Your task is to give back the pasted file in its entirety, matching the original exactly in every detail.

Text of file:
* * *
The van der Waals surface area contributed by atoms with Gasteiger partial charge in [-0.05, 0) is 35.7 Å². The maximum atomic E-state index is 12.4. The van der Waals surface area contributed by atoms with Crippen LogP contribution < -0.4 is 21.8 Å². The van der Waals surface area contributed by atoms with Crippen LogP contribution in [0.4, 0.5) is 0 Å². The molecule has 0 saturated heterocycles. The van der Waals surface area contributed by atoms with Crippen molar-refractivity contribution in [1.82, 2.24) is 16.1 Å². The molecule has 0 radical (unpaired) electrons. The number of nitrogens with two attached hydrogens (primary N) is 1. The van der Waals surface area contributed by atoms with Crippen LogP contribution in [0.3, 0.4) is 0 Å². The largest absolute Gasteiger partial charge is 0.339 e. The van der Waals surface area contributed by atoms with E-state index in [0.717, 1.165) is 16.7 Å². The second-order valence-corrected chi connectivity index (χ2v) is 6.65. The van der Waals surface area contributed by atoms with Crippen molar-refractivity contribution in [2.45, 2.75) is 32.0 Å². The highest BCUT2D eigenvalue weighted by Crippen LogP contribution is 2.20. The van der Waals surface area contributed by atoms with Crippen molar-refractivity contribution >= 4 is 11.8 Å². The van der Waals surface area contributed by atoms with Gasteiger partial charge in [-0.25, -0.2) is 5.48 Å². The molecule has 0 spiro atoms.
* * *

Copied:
The van der Waals surface area contributed by atoms with Gasteiger partial charge in [-0.05, 0) is 35.7 Å². The maximum atomic E-state index is 12.4. The van der Waals surface area contributed by atoms with Crippen LogP contribution < -0.4 is 21.8 Å². The van der Waals surface area contributed by atoms with Crippen LogP contribution in [0.4, 0.5) is 0 Å². The molecule has 0 saturated heterocycles. The van der Waals surface area contributed by atoms with Crippen molar-refractivity contribution in [1.82, 2.24) is 16.1 Å². The molecule has 0 radical (unpaired) electrons. The number of nitrogens with two attached hydrogens (primary N) is 1. The van der Waals surface area contributed by atoms with Crippen LogP contribution in [0.3, 0.4) is 0 Å². The largest absolute Gasteiger partial charge is 0.339 e. The van der Waals surface area contributed by atoms with E-state index in [0.717, 1.165) is 16.7 Å². The second-order valence-corrected chi connectivity index (χ2v) is 6.65. The van der Waals surface area contributed by atoms with Crippen molar-refractivity contribution in [2.45, 2.75) is 32.0 Å². The highest BCUT2D eigenvalue weighted by Crippen LogP contribution is 2.20. The van der Waals surface area contributed by atoms with Crippen molar-refractivity contribution >= 4 is 11.8 Å². The van der Waals surface area contributed by atoms with Gasteiger partial charge in [-0.25, -0.2) is 5.48 Å². The molecule has 0 spiro atoms.